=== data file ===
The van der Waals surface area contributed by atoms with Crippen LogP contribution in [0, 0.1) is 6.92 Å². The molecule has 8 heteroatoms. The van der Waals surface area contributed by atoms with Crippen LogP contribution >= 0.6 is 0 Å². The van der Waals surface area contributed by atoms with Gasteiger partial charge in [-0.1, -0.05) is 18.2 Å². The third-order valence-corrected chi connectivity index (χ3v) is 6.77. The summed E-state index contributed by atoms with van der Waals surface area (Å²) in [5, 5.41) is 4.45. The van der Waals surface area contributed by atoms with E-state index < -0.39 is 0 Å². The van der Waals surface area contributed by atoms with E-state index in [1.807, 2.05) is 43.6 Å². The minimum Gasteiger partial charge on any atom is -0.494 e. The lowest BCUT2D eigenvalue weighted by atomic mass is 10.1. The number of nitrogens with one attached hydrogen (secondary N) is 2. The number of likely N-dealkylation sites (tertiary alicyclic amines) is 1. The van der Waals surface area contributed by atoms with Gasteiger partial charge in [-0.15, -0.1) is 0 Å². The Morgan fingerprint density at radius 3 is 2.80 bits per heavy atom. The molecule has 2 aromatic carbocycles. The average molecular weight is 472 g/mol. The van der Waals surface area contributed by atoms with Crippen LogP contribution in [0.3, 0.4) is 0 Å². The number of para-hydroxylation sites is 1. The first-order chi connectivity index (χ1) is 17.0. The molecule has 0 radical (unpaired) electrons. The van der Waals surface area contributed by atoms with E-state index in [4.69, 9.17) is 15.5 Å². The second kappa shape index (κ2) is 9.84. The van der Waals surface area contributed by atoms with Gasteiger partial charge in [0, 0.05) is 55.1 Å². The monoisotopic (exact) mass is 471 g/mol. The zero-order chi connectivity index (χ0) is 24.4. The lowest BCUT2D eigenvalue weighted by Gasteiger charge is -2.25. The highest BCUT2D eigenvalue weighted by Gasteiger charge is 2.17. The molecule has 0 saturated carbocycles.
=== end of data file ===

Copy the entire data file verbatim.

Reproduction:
The van der Waals surface area contributed by atoms with Crippen LogP contribution in [0, 0.1) is 6.92 Å². The molecule has 8 heteroatoms. The van der Waals surface area contributed by atoms with Crippen LogP contribution >= 0.6 is 0 Å². The van der Waals surface area contributed by atoms with Gasteiger partial charge in [-0.1, -0.05) is 18.2 Å². The third-order valence-corrected chi connectivity index (χ3v) is 6.77. The summed E-state index contributed by atoms with van der Waals surface area (Å²) in [5, 5.41) is 4.45. The van der Waals surface area contributed by atoms with E-state index < -0.39 is 0 Å². The van der Waals surface area contributed by atoms with E-state index in [1.807, 2.05) is 43.6 Å². The minimum Gasteiger partial charge on any atom is -0.494 e. The lowest BCUT2D eigenvalue weighted by atomic mass is 10.1. The number of nitrogens with one attached hydrogen (secondary N) is 2. The number of likely N-dealkylation sites (tertiary alicyclic amines) is 1. The van der Waals surface area contributed by atoms with Gasteiger partial charge in [-0.15, -0.1) is 0 Å². The Morgan fingerprint density at radius 3 is 2.80 bits per heavy atom. The molecule has 2 aromatic carbocycles. The average molecular weight is 472 g/mol. The van der Waals surface area contributed by atoms with Crippen LogP contribution in [0.3, 0.4) is 0 Å². The number of para-hydroxylation sites is 1. The first-order chi connectivity index (χ1) is 17.0. The molecule has 0 radical (unpaired) electrons. The van der Waals surface area contributed by atoms with E-state index in [4.69, 9.17) is 15.5 Å². The second kappa shape index (κ2) is 9.84. The van der Waals surface area contributed by atoms with Gasteiger partial charge in [0, 0.05) is 55.1 Å². The monoisotopic (exact) mass is 471 g/mol. The zero-order chi connectivity index (χ0) is 24.4. The lowest BCUT2D eigenvalue weighted by Gasteiger charge is -2.25. The highest BCUT2D eigenvalue weighted by Gasteiger charge is 2.17. The molecule has 0 saturated carbocycles.